Wyndham is captured the attention of the hedge fund Partner Fund Management, which has the hotel chain as its second largest holding with over 3 million shares, valued at more than $117 million. The attraction is based largely on the company’s growth potential; one possible source of additional growth is from the Internet. Online travel agencies accounted for around 10% of the market in 2010; experts look for that number to continue growing as big players like Google join the fight. Wyndham is using travel ratings from the popular website TripAdvisor to promote its units, a move that will allow the company to better market the excellent ratings of its hotels.
For me, those positive numbers are offset by its price to book ratio of 2.9 and its debt to equity ratio of 180; these numbers leave me skeptical that the company has turned the corner. I think Wyndham will struggle in 2012, and I have it rated as a hold.
Finding a Comfy Place for Your Money
The lodging industry should see an increase in 2012, due largely to the potential of expanding businesses and growing levels of disposable income, especially in countries like China. I view ACCOR and Intercontinental Hotels Group as buys at the current time, while I put LaSalle Hotel Properties and Wyndham Worldwide Corp as holds. I view Marriot International as a sell; the competition is too intense and the market too fragile to be missing revenue and earnings.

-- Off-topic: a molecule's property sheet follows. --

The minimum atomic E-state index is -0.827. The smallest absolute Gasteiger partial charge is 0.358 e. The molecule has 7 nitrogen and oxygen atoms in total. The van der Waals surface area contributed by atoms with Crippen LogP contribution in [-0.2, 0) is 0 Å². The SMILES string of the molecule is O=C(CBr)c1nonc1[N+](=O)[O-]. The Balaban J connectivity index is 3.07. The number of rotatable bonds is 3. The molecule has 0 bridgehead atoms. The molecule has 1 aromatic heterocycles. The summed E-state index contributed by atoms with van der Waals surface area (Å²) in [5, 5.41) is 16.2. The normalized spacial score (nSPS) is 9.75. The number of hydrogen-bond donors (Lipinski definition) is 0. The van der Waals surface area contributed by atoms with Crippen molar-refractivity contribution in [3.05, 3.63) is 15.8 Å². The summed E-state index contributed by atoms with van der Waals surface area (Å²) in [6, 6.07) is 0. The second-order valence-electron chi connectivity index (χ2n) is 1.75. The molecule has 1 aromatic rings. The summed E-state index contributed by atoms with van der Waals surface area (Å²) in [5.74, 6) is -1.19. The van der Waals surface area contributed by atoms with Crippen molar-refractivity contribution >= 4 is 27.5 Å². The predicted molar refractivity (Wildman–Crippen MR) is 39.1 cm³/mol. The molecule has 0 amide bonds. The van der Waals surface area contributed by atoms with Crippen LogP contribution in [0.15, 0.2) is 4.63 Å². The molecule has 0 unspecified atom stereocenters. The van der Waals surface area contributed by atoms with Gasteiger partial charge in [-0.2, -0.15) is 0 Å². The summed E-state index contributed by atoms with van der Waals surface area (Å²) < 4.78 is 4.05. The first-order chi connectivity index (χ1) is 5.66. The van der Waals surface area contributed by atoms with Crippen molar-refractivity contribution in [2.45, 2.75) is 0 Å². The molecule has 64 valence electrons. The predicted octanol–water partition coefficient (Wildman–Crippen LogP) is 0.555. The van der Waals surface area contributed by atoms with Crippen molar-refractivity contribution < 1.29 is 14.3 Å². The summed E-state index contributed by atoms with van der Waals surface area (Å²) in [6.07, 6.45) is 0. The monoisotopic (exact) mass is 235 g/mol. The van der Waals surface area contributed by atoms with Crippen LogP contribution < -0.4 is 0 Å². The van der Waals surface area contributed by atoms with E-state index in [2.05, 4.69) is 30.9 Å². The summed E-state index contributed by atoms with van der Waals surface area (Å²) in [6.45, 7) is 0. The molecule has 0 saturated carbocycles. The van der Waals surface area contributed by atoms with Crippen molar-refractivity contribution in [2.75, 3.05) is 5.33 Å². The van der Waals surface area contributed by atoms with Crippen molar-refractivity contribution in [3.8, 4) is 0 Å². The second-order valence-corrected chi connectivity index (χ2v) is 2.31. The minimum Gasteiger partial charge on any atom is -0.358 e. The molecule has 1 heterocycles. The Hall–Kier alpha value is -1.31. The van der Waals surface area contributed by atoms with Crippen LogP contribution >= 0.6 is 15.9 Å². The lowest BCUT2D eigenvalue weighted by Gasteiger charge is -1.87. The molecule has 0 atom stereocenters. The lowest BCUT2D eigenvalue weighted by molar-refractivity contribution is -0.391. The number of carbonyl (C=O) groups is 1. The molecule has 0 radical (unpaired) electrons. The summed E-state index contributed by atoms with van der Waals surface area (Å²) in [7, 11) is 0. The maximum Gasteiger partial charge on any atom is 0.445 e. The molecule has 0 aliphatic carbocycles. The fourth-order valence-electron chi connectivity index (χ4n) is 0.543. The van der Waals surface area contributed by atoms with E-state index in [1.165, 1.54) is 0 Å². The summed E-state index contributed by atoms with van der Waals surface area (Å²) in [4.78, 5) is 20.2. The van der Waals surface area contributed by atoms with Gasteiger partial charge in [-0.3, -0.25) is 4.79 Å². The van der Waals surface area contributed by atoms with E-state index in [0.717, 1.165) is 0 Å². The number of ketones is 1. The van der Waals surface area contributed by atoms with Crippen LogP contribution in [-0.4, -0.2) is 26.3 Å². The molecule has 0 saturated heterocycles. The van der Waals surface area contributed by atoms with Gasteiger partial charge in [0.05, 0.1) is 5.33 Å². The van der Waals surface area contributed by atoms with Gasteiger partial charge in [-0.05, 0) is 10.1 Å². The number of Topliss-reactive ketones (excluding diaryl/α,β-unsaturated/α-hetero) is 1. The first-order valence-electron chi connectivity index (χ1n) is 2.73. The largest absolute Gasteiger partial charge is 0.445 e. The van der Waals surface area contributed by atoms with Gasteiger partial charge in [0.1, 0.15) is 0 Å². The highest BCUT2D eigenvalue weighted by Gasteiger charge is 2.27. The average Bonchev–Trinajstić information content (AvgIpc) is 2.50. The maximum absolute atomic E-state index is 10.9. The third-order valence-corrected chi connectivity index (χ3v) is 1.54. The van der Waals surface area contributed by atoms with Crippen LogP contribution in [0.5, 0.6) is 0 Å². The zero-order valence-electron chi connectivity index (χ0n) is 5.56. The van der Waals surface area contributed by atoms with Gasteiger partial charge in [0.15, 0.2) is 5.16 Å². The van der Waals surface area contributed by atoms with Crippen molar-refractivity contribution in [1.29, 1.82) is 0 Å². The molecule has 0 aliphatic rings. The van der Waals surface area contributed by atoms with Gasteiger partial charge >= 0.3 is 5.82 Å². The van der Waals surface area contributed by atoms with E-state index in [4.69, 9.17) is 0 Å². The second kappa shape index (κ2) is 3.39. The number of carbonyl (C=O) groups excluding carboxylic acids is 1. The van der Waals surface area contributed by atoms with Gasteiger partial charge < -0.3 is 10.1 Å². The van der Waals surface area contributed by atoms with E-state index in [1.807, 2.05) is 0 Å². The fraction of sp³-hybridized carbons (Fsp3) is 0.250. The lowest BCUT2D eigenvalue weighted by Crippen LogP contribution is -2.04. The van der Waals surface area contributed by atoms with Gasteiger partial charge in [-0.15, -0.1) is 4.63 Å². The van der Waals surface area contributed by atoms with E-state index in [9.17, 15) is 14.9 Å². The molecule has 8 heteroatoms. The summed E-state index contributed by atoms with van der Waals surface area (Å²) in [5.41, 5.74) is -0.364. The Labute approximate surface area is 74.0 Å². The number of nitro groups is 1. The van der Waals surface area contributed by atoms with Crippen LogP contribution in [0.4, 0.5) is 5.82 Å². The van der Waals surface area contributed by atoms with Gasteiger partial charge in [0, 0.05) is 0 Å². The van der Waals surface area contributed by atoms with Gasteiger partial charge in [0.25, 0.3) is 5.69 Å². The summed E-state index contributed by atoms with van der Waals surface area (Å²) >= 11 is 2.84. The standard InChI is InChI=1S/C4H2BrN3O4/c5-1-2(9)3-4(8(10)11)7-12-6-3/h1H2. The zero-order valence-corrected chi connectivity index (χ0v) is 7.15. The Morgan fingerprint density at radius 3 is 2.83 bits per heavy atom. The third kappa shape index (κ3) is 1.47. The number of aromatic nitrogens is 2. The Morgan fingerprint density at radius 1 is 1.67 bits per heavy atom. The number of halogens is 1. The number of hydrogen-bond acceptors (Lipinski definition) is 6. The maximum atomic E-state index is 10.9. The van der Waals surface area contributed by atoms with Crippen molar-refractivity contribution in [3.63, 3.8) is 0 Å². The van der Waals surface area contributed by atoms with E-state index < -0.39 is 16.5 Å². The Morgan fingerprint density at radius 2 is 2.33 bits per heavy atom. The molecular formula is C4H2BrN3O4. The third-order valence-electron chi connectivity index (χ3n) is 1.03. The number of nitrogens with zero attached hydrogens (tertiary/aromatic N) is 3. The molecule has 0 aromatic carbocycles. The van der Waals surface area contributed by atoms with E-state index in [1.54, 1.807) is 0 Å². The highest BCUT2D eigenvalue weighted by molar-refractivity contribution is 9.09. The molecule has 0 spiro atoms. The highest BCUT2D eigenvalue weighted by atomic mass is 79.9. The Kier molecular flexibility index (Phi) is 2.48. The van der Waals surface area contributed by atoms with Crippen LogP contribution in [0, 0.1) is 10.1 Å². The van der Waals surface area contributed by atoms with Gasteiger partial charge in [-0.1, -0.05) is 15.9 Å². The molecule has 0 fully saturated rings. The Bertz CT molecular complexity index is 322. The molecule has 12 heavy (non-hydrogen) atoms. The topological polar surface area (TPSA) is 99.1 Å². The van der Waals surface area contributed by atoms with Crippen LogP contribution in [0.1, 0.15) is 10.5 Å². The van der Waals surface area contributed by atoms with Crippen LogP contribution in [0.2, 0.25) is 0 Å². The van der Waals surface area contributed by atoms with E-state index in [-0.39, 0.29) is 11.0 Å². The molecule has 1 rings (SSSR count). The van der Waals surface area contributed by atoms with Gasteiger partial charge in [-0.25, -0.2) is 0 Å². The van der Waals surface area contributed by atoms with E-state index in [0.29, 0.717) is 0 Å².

About the author:
I practice Judaism and my faith is very important to me. I visit family in Israel once a year, but I am educated and work in the United States where I hold an MBA and a bachelor’s in English. I am a patient man, enjoy wine but am not a connoisseur, and I listen more than I speak.